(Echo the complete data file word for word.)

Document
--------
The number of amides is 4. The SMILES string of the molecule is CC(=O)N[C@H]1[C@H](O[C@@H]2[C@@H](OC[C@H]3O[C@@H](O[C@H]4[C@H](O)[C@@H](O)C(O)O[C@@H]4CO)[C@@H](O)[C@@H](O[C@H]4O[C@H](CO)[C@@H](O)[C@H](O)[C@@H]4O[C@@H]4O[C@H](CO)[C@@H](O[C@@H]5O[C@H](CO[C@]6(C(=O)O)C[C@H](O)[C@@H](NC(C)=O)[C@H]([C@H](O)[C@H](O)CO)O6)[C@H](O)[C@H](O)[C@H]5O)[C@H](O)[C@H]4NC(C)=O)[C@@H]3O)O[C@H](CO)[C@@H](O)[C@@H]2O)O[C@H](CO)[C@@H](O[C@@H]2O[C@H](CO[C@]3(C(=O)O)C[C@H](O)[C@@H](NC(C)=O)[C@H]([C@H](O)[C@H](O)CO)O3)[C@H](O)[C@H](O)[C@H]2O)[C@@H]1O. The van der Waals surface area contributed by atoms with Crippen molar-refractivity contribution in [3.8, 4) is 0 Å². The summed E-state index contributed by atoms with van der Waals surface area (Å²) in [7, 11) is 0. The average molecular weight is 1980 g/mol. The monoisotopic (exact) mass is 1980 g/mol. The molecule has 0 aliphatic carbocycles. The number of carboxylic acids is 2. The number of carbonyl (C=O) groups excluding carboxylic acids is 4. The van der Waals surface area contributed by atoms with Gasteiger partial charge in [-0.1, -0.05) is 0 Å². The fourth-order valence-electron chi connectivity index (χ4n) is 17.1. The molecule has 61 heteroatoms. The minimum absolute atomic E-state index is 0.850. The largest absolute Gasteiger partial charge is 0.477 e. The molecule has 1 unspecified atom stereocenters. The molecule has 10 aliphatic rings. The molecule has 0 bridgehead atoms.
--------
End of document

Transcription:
The number of amides is 4. The SMILES string of the molecule is CC(=O)N[C@H]1[C@H](O[C@@H]2[C@@H](OC[C@H]3O[C@@H](O[C@H]4[C@H](O)[C@@H](O)C(O)O[C@@H]4CO)[C@@H](O)[C@@H](O[C@H]4O[C@H](CO)[C@@H](O)[C@H](O)[C@@H]4O[C@@H]4O[C@H](CO)[C@@H](O[C@@H]5O[C@H](CO[C@]6(C(=O)O)C[C@H](O)[C@@H](NC(C)=O)[C@H]([C@H](O)[C@H](O)CO)O6)[C@H](O)[C@H](O)[C@H]5O)[C@H](O)[C@H]4NC(C)=O)[C@@H]3O)O[C@H](CO)[C@@H](O)[C@@H]2O)O[C@H](CO)[C@@H](O[C@@H]2O[C@H](CO[C@]3(C(=O)O)C[C@H](O)[C@@H](NC(C)=O)[C@H]([C@H](O)[C@H](O)CO)O3)[C@H](O)[C@H](O)[C@H]2O)[C@@H]1O. The van der Waals surface area contributed by atoms with Crippen molar-refractivity contribution in [3.8, 4) is 0 Å². The summed E-state index contributed by atoms with van der Waals surface area (Å²) in [7, 11) is 0. The average molecular weight is 1980 g/mol. The monoisotopic (exact) mass is 1980 g/mol. The molecule has 0 aliphatic carbocycles. The number of carboxylic acids is 2. The number of carbonyl (C=O) groups excluding carboxylic acids is 4. The van der Waals surface area contributed by atoms with Gasteiger partial charge in [-0.1, -0.05) is 0 Å². The fourth-order valence-electron chi connectivity index (χ4n) is 17.1. The molecule has 61 heteroatoms. The minimum absolute atomic E-state index is 0.850. The largest absolute Gasteiger partial charge is 0.477 e. The molecule has 1 unspecified atom stereocenters. The molecule has 10 aliphatic rings. The molecule has 0 bridgehead atoms.